You have to realize that that a cable box is basically on 24/7/365, and is drawing the same constant amount of power. A fridge on the other hand is still on in some sort of standby mode, but only uses any real power when it tries to cool the inside. So if you have a good one it may not come on very often unless you keep opening it. So all the time you are away from it like at work or when you are sleeping its not really doing too much to stay cold once its at its target temp and nobody is opening it.

No, it's not. Most cable boxes have basic power management like spinning down hard disks and moving the unit into standby when not being used for extended periods of time. It would be nice if they supported full hibernation (which some may), but I have yet to see this personally.

reidtheweed01 said,

You have to realize that that a cable box is basically on 24/7/365, and is drawing the same constant amount of power. A fridge on the other hand is still on in some sort of standby mode, but only uses any real power when it tries to cool the inside. So if you have a good one it may not come on very often unless you keep opening it. So all the time you are away from it like at work or when you are sleeping its not really doing too much to stay cold once its at its target temp and nobody is opening it.

I don't know what kind of cable box you have, but when I turn mine off it's off. Only the clock on the front remains on. Of course it's not one of these fancy DVR things, no hard drive or anything like that, it's just a plain cable box.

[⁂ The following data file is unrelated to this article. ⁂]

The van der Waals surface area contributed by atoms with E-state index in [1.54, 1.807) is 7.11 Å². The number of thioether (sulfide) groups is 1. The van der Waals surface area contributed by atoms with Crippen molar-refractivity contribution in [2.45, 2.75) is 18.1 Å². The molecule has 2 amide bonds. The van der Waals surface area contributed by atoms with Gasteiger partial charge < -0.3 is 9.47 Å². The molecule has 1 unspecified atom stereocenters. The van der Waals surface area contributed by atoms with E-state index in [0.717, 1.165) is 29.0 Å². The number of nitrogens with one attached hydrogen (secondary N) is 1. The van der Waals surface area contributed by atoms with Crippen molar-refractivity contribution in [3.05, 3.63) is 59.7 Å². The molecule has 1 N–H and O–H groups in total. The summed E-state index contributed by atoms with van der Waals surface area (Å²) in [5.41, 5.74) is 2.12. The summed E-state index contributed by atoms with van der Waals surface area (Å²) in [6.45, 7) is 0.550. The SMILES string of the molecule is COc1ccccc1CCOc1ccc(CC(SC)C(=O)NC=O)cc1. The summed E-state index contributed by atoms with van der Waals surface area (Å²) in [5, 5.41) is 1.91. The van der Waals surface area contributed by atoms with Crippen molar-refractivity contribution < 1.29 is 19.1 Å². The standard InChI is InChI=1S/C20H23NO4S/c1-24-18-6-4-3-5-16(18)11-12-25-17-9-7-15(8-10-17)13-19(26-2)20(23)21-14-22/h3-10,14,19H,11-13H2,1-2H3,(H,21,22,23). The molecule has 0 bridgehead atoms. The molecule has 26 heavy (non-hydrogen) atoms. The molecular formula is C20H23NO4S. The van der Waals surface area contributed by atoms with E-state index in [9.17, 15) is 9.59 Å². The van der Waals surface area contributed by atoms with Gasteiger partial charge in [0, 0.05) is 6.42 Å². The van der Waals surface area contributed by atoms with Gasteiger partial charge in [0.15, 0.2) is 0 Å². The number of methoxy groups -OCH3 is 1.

azure.sapphire said,

No, it's not. Most cable boxes have basic power management like spinning down hard disks and moving the unit into standby when not being used for extended periods of time. It would be nice if they supported full hibernation (which some may), but I have yet to see this personally.

no they don't, you know cable boxes record 24x7 right? how could they spin down then? any box that has live tv time shifting has to constantly record 24x7..... motorola, cisco, tivo, moxi, and pace boxes (that accounts for 95% of the cable box industry) without a DVR feature dont turn off, they just turn the video off, ones with DVR they do continuious recording, which means its ALWAYS recording what channel its on even when your tv is off.... Cisco's current boxes use about 55 watts! tivo HD uses about 45 watts, moxi uses about 32 watts, this is 24 hours a day.... it adds up fast, they do not use power management to the slightest, mainly because cable companies dont care, you have to rent their box or buy a tivo or moxi box (tivo and moxi are on a power hitch lately though) moxi reduced their wattage from the previous model of 95 watts to 32 watts in the current hardware... tivo went from 45 watts down to 30 watts constantly